DAP in the Early Primary Grades
You are here
DAP in the Early Primary Grades, Ages 6-8
Best practices in first, second, and third grades involve balancing children’s need for focused instruction with their need to build on what they already know. Primary grade children benefit from concrete hands-on experiences. They need to see and make connections, especially across subjects.
An integrated curriculum not only fosters connections between concepts and areas of learning but also makes learning fun.
Let’s see what DAP in the early primary grades looks like:
The first graders sit in a circle, squeamishly watching their teacher pick up a Madagascar hissing cockroach. Katrina explains that the class will be hosting the new pet for several weeks. She takes the insect around, giving each child a chance to have a good look. “OK, what questions do we have?” Katrina asks. “One at a time so I can write them down. Maybe we can find the answers to all our questions if we study our new pet.”” The children have a lot of questions and over the next few days, as they observe the insect, come up with even more. Intrigued, the class eagerly undertakes the new research project.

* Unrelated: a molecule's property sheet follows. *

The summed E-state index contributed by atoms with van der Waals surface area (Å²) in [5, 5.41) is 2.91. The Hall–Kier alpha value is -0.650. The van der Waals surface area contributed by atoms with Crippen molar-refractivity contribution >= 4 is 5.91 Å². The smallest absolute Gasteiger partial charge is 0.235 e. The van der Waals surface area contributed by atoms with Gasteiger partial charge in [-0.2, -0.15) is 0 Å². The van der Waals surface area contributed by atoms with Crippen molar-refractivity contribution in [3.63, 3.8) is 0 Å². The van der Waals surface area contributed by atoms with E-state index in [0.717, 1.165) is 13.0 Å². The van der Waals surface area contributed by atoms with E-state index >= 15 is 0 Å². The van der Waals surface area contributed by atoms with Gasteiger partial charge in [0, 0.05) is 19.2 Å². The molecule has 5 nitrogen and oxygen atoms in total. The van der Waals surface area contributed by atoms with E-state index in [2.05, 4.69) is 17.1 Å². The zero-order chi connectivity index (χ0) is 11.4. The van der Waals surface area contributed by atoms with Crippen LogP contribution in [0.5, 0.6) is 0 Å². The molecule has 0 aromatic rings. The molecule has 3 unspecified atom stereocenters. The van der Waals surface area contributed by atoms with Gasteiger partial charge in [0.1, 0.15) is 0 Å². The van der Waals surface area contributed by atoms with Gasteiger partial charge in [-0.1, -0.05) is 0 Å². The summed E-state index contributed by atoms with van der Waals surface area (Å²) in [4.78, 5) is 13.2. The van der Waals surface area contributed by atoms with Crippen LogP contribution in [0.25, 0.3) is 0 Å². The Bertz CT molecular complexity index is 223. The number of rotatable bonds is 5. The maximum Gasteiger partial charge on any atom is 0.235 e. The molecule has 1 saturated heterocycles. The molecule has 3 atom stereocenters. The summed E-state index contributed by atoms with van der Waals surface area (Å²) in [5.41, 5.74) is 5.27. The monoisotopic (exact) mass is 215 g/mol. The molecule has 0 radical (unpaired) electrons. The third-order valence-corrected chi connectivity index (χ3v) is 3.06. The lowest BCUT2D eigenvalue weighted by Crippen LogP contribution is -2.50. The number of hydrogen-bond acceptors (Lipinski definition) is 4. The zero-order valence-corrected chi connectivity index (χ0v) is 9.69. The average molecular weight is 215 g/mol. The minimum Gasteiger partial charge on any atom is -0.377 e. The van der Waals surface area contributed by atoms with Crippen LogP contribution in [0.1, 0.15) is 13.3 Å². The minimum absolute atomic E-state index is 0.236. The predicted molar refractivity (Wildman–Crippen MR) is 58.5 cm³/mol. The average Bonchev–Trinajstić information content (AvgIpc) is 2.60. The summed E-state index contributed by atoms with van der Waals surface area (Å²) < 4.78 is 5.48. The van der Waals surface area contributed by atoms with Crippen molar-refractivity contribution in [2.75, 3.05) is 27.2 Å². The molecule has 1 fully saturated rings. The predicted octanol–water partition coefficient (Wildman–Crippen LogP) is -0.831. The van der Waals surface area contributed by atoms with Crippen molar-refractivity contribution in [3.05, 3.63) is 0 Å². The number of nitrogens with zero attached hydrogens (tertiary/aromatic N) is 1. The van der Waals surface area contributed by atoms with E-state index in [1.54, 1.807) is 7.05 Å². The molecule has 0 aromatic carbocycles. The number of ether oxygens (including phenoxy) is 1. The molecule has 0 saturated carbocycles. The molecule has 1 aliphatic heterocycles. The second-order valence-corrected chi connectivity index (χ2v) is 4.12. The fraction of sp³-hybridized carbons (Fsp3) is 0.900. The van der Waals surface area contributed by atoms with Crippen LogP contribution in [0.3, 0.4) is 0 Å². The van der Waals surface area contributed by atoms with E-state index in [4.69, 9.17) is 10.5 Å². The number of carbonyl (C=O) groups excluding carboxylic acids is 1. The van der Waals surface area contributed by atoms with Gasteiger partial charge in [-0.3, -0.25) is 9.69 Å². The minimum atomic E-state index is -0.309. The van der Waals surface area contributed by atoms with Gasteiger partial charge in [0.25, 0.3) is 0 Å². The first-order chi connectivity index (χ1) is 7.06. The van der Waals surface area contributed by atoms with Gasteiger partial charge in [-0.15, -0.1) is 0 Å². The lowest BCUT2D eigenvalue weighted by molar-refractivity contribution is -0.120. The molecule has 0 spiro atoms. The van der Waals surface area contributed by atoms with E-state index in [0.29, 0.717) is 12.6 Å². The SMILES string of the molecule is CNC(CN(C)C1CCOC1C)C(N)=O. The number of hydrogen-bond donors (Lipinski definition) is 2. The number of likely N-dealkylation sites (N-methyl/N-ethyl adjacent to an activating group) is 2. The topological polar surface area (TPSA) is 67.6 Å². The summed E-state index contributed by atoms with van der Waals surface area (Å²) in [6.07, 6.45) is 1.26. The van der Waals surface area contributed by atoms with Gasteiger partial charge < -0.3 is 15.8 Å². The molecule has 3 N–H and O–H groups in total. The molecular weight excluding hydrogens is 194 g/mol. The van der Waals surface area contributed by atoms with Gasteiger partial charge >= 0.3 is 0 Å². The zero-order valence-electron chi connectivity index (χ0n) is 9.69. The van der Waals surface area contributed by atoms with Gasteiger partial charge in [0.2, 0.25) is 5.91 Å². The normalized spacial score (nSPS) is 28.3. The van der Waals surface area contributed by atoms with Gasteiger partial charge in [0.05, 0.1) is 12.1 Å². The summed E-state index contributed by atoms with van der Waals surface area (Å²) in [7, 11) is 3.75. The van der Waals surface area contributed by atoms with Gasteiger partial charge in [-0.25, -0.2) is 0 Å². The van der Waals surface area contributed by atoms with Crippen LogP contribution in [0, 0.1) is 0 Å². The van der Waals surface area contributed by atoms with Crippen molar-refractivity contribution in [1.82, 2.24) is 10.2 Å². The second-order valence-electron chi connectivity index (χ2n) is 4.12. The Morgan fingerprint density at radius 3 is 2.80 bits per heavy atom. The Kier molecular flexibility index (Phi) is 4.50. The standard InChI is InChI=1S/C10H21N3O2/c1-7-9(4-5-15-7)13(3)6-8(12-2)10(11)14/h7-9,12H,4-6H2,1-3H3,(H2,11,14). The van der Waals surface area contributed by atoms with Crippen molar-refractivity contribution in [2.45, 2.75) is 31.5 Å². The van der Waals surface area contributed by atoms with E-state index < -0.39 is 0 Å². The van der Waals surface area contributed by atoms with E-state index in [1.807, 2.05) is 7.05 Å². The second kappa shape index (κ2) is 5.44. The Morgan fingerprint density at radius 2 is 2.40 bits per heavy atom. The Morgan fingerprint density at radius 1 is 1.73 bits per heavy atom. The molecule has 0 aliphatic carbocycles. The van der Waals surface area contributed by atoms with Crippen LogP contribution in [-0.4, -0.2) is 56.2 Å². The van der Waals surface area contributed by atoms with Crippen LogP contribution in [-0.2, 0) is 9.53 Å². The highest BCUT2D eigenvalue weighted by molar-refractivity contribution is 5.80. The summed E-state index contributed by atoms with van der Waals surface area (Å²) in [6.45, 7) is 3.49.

It’s good practice for early grade teachers to set aside time blocks for specific skill and concept study. Having time to focus helps children learn. Teachers know the children are eager for and need
- illustrative information;
- direct instruction on/about a new concept, word, or event; and
- opportunities to practice a new skill.
Given the time to apply what they’ve learned, children make gains in every domain—from language to science to emotional development.
The classroom example above is adapted from the March 2005 Young Children article, “To Run, Stomp, or Study: Hissing Cockroaches in the Classroom,” by Katrina Korte, Laura Fielden, and Josephine Agnew.